• Conditions
    • (Substring((Entered chat string), 1, 6)) Equal to –Gold
Using a similar command to the one described we can do a string comparison and compare the word in places 1-6 (or however long you activator is, including the space) with the activator. By doing this it ensures that it will only run the action when the activator is at the start of the string.

Conclusion

The final, completed trigger looks like this:

  • Oh Noes
    • Events
      • Player - Player 1 (Red) types a chat message containing -Gold as A substring
    • Conditions
      • (Substring((Entered chat string), 1, 6)) Equal to -Gold
    • Actions
      • Player - Add (Integer((Substring((Entered chat string), 7, 11)))) to (Player((Player number of (Triggering player)))) Current gold
You will, of course, be able to tweak this as necessary.

Using substrings like this you can do many things, hopefully now you have the basics you can do anything you want with substrings, Good Luck!

Key terms:
(Note: most of these I made up, but it helps me explain it so they are useful to know)

Activator – the word or command at the start of the chat message that the system looks for as an event for the trigger.
Substring of Interest – the value or word within the entered chat message, usually straight after the activator, that needs to be isolated and manipulated.
Place Range – the range between which the substring of interest is read.
 
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Level 21
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Jan 5, 2005
Messages
3,516
So Dan, when typing in "-gold fuck" it will crash the game cause "fuck" is not a number.

gold fuck, haha funny how thats the word you chose...nah only joking :p. well i have looked into this because i though exactly the same thing but when i tested it typing in a word didnt make it crash, it just didnt affect the system at all, it doesnt add money or anything, i think it ignors it. i dunno if this has been true in the past and been changed in a patch but when i tested it, and testing it again right now, i found no problem. because i didnt find a problem and i dont know how to fix the problem if there was one, i decided not to include it, but if it may cause an unforseeable problem it would be something i could include.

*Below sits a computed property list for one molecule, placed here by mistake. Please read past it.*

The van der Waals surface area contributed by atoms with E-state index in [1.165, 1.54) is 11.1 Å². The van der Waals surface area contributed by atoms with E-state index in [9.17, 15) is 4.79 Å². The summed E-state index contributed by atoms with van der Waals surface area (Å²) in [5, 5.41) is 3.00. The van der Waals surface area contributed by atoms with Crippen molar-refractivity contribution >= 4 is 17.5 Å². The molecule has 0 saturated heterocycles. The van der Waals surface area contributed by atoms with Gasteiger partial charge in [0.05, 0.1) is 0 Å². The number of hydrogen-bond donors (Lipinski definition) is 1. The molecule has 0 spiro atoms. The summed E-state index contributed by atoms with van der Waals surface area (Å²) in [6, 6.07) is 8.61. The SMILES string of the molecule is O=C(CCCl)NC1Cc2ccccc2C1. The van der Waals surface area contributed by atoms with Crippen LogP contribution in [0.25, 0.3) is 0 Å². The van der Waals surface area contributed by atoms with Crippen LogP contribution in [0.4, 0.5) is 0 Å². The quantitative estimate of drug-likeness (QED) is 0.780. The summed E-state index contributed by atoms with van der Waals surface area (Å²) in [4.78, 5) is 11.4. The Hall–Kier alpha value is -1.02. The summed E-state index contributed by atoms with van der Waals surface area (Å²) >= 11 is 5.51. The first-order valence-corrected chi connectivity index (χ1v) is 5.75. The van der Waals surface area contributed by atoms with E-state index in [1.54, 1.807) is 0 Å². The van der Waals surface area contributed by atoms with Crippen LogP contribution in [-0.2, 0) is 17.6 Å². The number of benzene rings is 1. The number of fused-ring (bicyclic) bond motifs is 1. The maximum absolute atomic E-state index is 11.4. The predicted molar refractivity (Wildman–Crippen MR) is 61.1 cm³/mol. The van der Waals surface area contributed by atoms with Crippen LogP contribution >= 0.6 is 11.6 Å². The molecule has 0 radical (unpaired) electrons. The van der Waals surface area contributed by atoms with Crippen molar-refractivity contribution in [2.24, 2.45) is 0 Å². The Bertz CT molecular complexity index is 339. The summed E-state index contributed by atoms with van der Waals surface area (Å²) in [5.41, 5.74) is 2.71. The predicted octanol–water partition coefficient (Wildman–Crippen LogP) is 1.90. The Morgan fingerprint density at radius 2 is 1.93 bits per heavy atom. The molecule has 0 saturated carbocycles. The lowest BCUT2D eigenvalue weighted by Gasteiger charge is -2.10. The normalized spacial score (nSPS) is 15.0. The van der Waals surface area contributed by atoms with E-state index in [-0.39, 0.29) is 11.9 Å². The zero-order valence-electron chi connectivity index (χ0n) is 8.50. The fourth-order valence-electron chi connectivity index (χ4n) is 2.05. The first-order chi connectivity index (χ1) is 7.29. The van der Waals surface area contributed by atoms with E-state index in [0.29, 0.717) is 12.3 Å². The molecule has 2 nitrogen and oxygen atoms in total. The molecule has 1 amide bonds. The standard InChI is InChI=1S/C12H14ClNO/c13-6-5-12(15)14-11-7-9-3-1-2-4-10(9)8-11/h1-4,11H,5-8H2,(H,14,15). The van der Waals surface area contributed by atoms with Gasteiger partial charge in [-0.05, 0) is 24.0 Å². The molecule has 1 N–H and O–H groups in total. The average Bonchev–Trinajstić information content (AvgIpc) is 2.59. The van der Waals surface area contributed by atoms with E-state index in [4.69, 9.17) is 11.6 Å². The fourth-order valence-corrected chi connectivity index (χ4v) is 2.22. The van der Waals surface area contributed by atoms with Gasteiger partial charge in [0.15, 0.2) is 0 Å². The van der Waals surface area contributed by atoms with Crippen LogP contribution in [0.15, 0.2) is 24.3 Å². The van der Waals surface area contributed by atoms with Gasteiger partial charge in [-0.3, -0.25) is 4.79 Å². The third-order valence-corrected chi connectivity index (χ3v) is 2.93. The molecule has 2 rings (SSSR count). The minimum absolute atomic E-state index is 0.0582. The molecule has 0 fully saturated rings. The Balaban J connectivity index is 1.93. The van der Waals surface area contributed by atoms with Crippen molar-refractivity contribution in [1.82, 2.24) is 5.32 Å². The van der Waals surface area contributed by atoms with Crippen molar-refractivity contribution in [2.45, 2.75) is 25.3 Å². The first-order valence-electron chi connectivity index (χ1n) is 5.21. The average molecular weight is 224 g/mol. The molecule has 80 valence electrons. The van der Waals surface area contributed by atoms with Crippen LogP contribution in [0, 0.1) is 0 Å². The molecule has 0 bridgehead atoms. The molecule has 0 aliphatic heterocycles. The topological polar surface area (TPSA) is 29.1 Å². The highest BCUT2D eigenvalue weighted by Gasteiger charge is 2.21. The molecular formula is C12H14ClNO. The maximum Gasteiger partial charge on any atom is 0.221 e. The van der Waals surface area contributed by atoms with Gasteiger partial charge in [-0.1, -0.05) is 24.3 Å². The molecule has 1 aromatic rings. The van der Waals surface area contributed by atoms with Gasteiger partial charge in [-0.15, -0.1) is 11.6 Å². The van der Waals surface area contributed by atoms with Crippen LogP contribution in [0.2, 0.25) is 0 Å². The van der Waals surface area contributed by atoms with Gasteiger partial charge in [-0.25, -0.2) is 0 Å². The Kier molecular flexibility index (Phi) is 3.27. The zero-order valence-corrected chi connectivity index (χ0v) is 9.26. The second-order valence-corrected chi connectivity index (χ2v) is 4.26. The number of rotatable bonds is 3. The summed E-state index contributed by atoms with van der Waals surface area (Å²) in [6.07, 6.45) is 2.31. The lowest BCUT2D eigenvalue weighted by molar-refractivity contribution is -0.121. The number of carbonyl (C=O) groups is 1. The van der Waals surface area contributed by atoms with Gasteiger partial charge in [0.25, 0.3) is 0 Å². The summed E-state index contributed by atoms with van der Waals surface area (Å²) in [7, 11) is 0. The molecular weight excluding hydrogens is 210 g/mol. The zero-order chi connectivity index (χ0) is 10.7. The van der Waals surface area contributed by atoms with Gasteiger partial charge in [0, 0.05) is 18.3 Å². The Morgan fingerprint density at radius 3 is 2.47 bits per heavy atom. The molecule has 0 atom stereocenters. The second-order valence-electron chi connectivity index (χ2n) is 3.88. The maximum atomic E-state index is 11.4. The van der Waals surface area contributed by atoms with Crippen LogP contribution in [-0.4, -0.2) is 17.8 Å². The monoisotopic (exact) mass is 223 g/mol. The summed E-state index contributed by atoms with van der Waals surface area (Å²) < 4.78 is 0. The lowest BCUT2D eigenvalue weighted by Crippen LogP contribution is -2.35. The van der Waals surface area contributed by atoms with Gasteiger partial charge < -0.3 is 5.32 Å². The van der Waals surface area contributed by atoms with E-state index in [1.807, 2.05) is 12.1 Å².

Another thing is tags. Man please use more than just the
  • tag :P. Use some bolds here and there and use the [SIZE] tag[/QUOTE]
  • [quote="ragingspeedhorn, post: 272456"]As Ralle suggested the tutorial needs a few adjustments here and there, especially the looks of it, itøs very plain and boring and made me want to skip it all.[/QUOTE]
  • i will try my best with this, im not great at text formatting and i will just add some heading or something to make it more reader friendly.
 
Level 40
Joined
Dec 14, 2005
Messages
10,532
Well...

A) any non-numerical characters found in text parsed by the warcraft S2I function will result in the whole string being regarded as being equal to 0

B) you forgot to detatch your signature from the main post ><

C) It's a good idea to check if SubString( 0 (ahem 1 in GUI), n ) is equal to your message ("-gold " in this case), to prevent "Hello -gold 1" and other useless commands. It doesn't really make a difference right here, but this tutorial is about chat commands in general, and people who don't get in the habit of verifying a valid command will find odd bugs occuring, like "I like -life" killing the unit (since it would set its life to 0)

D) Try to abuse trigger tags more; they're prettier than text (for actual GUI triggers), and alot of what you're writing is triggers anyhow.
 

Dr Super Good

Spell Reviewer
Level 59
Joined
Jan 18, 2005
Messages
26,664
A - I think it removes some non numbers from the scoop and thus in some cases it will not return 0 if numbers are mixed in, so "-gold fuck" definatly will not crash the map.
He gets it to only trigger with -gold thus comment C is invalid.

Well so far seems very usefull, although you may with to include a jass method of doing each of the topics but that is not vital.
This should definatly be approved once it is complete if the rest is of such quality.

Like mentioned, you may want to liven it up a bit and make it easier to read by removing the block of text feel, since "noobs" hate the block of text feel on average and so people who most need it might be discouraged to read it.